Two cyber incidents involving news media companies highlighted the need for these companies to take a closer look at their security operations.
In the past two days, it has been reported that the website and Twitter account of the New York Post was hacked by an insider, whom the newspaper later fired. And Thomson Reuters reportedly left at least three of its databases open on the public internet. One of the instances opened was 3 terabytes of a publicly available ElasticSearch database that contained sensitive data across the company’s platforms.
SC Media reached out to security experts and asked them to explain why media companies face constant attacks and whether they have the necessary security tools to deal with the growing threat landscape.
Media companies have been and will continue to be targeted by cyberattacks for at least two important reasons, said Jerrod Piker, competitive intelligence analyst at Deep Instinct. First, as we’ve seen with the Sony and Thomson Reuters hacks, media companies often lag behind when it comes to fully protecting their computing environments from the inside out. , making them relatively easy targets to penetrate. Second, Piker said the intellectual property produced by media companies is very valuable, whether it’s blockbuster movies yet to be released or sensitive news stories.
“If we are to see a marked improvement in the number of attacks against media companies, it will take a concerted effort by the cybersecurity community and volunteer technical teams from the largest media organizations to identify common security gaps and introduce the policies and tools needed to shut them down,” Piker said. “It could also come in handy if more specific security guidelines were created and enforced by an external collective, similar to what we see with the compliance framework. payment card industry data security standards.
Amit Shaked, co-founder and CEO of Laminar, explained that media companies are attractive targets because they can reach large numbers of people in a short time. They also maintain contact details for a large number of credible and potentially valuable sources, scoops on stories that have not yet been published and, whether all the details are reported or not, huge amounts notes/recordings of interviews with their story. topics — which could include geopolitical players, Shaked said.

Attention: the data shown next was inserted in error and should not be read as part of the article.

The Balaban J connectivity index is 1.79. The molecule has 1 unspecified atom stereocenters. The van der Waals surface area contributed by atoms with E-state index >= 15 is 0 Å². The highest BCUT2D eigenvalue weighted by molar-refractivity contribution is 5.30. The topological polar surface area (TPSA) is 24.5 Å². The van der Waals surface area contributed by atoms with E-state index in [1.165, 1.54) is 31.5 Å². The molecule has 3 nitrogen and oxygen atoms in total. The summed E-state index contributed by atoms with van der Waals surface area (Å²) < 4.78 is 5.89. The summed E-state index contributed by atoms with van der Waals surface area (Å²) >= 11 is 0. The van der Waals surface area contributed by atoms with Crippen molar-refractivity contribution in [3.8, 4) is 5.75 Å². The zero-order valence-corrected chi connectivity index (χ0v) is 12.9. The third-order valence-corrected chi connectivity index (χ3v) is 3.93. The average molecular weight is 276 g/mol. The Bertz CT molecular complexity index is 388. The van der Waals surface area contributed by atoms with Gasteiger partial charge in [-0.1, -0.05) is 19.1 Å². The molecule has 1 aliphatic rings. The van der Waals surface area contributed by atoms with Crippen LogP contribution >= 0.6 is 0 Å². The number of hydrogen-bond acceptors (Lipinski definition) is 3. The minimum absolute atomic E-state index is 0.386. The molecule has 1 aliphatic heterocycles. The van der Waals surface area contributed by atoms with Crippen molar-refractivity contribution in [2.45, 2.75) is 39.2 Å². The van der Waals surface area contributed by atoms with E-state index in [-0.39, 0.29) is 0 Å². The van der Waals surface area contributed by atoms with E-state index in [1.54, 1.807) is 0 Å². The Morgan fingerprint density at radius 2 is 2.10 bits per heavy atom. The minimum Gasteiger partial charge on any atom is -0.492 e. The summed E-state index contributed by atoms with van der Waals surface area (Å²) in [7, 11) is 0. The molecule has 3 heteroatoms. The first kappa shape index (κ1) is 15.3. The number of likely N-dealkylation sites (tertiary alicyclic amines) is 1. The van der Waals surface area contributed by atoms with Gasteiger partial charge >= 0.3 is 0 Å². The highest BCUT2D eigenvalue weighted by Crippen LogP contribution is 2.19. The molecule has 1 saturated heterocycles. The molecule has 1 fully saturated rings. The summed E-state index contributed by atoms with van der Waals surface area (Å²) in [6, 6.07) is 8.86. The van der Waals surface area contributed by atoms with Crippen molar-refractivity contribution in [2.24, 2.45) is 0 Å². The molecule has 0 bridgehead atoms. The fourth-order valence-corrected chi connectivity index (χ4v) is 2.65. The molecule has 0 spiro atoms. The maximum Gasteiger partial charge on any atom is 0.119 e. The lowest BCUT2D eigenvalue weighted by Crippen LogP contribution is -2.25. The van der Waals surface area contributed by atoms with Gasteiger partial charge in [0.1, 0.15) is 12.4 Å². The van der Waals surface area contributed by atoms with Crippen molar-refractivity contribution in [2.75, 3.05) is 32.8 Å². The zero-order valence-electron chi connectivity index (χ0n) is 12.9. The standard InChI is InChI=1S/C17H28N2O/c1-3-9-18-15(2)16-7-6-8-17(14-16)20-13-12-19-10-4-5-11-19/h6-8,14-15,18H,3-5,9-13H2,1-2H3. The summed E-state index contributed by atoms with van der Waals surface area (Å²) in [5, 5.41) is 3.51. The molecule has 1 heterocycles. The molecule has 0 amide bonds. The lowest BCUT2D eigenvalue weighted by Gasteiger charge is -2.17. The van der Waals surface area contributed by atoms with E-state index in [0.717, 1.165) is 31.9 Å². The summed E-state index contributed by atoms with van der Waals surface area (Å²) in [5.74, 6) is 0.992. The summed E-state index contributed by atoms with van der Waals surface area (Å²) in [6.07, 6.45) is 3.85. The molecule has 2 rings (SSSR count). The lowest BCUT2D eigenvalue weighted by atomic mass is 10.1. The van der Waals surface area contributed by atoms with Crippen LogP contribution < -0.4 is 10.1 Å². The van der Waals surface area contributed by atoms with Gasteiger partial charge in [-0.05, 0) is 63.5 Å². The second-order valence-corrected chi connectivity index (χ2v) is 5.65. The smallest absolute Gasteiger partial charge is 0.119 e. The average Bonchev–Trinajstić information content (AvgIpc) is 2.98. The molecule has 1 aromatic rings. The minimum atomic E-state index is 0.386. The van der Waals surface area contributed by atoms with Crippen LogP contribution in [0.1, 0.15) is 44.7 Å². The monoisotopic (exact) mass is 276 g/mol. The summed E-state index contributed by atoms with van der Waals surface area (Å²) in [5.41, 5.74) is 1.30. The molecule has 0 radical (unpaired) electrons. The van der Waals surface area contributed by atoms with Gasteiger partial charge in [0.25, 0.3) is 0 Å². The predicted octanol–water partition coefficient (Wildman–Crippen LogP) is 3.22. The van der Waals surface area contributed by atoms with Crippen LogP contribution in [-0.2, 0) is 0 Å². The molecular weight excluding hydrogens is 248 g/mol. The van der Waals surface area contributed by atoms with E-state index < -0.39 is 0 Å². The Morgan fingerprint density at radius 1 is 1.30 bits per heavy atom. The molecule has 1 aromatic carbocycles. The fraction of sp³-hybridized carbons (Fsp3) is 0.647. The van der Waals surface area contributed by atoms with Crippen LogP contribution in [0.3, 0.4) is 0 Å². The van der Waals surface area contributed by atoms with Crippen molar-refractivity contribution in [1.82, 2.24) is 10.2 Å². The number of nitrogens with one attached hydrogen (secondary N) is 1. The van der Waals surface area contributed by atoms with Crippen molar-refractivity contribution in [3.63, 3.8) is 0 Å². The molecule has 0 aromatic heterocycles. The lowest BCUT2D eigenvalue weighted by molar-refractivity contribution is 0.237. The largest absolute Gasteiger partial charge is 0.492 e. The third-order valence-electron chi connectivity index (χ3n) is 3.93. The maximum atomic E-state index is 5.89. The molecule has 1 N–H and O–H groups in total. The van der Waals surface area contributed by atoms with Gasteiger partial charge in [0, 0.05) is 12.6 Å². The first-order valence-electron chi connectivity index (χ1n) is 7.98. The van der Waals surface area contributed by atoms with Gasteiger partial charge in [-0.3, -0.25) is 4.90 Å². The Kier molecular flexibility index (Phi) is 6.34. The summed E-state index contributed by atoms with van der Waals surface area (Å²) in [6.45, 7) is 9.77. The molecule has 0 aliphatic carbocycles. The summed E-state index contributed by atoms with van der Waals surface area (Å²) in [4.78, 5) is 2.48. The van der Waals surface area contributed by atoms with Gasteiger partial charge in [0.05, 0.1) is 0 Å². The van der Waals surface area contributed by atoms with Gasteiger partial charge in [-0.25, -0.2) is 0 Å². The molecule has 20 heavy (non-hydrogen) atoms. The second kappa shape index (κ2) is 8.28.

“If their systems or even their social media accounts were infiltrated, cybercriminals or hacktivists could spread false information, or if any of this data ends up in the hands of a cybercriminal, it would have significant leverage for monetary extortion from the company,” Shaked said. “In any case, it is essential that news organizations know where all data resides, who is accessing the data and/or their systems, and what their security posture is, in order to prevent hacks, leaks and extortion.”
Shaked added that news organizations have traditionally had smaller budgets than larger companies in other verticals, making it more difficult to secure funds for cybersecurity tools and teams. Shaked said with all the sensitive information they house and the number of people they can reach, it will become increasingly important to compete for investment.
Technology environments that are less hardened and may be more prone to insider risk
Mike Parkin, senior technical engineer at Vulcan Cyber, pointed out that media companies operate in a very different environment than financial services or healthcare. Parkin said they operate at a fast pace and don’t have the same type of regulatory oversight as in other industries. While many invest in strong security checks, it’s often not as high a priority as a bank or hospital, Parkin said.
“This can lead to an environment that is not as hardened as other potential targets, and employees who do not receive the same level of security training, or take it as seriously, as the ‘you can find in other industries,” Parkin said. “Media companies may not have the same types of personal data that threat actors are interested in, they still invite targets. And it’s hard to overestimate the potential damage that can occur if a malicious actor takes control of a widely respected media outlet.
John Bambenek, principal threat hunter at Netenrich, said attacks on media companies, especially social media accounts, have long been ripe targets. The compromises are very public, and therefore embarrassing, which makes them attractive to disgruntled insiders or attention-seeking hacktivists.
“Generally, they don’t see themselves as needing high security, except when it comes to national security reporting or politically sensitive reporting, so they may not adopt controls as strict as they could,” noted Bambenek.
Deep Instinct’s Piker said media companies are typically so focused on preventing unauthorized access that they could miss an insider threat. Piker pointed out the Sony Pictures hack in 2014 where attackers collected over 100TB of data undetected, and a person who claimed to have been involved in the attack as a member of the Peacekeepers said he had access to it for at least a year year before the attack.
“While Sony Pictures no doubt implemented top-notch perimeter security to prevent unauthorized access, they failed to take into account that a trusted account was being used to steal the data,” said Picker. “Further analysis of the attack also revealed that the threat actors used a listening implant, backdoor, proxy tool, and erasing malware to collect information and then erase evidence of It is important that media companies take appropriate measures not only to prevent unauthorized access at the network level, but also to monitor suspicious system and user behavior at each access level in order to avoid this type of catastrophic damage.